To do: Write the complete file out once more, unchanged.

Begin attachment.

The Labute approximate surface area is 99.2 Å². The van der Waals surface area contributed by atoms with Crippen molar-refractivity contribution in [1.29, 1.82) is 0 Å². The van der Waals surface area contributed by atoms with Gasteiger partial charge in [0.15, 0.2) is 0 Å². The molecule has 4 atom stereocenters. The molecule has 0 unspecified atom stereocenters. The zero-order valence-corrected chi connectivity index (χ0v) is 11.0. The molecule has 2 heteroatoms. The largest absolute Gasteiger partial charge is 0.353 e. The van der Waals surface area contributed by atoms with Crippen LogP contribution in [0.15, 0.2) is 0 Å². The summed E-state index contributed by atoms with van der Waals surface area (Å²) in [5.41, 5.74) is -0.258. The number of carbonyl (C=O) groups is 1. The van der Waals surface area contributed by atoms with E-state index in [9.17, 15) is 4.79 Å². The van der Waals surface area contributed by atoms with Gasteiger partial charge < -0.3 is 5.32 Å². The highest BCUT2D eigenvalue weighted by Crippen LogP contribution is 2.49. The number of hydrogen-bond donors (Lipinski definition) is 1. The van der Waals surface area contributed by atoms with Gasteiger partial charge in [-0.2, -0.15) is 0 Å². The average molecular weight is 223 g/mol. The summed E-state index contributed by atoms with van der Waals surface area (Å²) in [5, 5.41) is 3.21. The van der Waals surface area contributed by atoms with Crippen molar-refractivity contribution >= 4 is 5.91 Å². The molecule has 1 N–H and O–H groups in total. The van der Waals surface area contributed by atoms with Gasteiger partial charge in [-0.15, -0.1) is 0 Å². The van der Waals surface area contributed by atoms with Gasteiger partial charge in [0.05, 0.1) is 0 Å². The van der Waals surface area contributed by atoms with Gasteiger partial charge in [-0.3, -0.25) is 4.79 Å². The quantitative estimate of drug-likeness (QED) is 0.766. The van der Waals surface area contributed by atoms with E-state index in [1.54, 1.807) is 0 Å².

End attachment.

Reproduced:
The Labute approximate surface area is 99.2 Å². The van der Waals surface area contributed by atoms with Crippen molar-refractivity contribution in [1.29, 1.82) is 0 Å². The van der Waals surface area contributed by atoms with Gasteiger partial charge in [0.15, 0.2) is 0 Å². The molecule has 4 atom stereocenters. The molecule has 0 unspecified atom stereocenters. The zero-order valence-corrected chi connectivity index (χ0v) is 11.0. The molecule has 2 heteroatoms. The largest absolute Gasteiger partial charge is 0.353 e. The van der Waals surface area contributed by atoms with Crippen LogP contribution in [0.15, 0.2) is 0 Å². The summed E-state index contributed by atoms with van der Waals surface area (Å²) in [5.41, 5.74) is -0.258. The number of carbonyl (C=O) groups is 1. The van der Waals surface area contributed by atoms with E-state index in [9.17, 15) is 4.79 Å². The van der Waals surface area contributed by atoms with Gasteiger partial charge < -0.3 is 5.32 Å². The highest BCUT2D eigenvalue weighted by Crippen LogP contribution is 2.49. The number of hydrogen-bond donors (Lipinski definition) is 1. The van der Waals surface area contributed by atoms with Gasteiger partial charge in [-0.2, -0.15) is 0 Å². The average molecular weight is 223 g/mol. The summed E-state index contributed by atoms with van der Waals surface area (Å²) in [5, 5.41) is 3.21. The van der Waals surface area contributed by atoms with Crippen molar-refractivity contribution >= 4 is 5.91 Å². The molecule has 1 N–H and O–H groups in total. The van der Waals surface area contributed by atoms with Gasteiger partial charge in [-0.15, -0.1) is 0 Å². The van der Waals surface area contributed by atoms with Gasteiger partial charge in [0.05, 0.1) is 0 Å². The van der Waals surface area contributed by atoms with Gasteiger partial charge in [-0.3, -0.25) is 4.79 Å². The quantitative estimate of drug-likeness (QED) is 0.766. The van der Waals surface area contributed by atoms with E-state index in [1.54, 1.807) is 0 Å².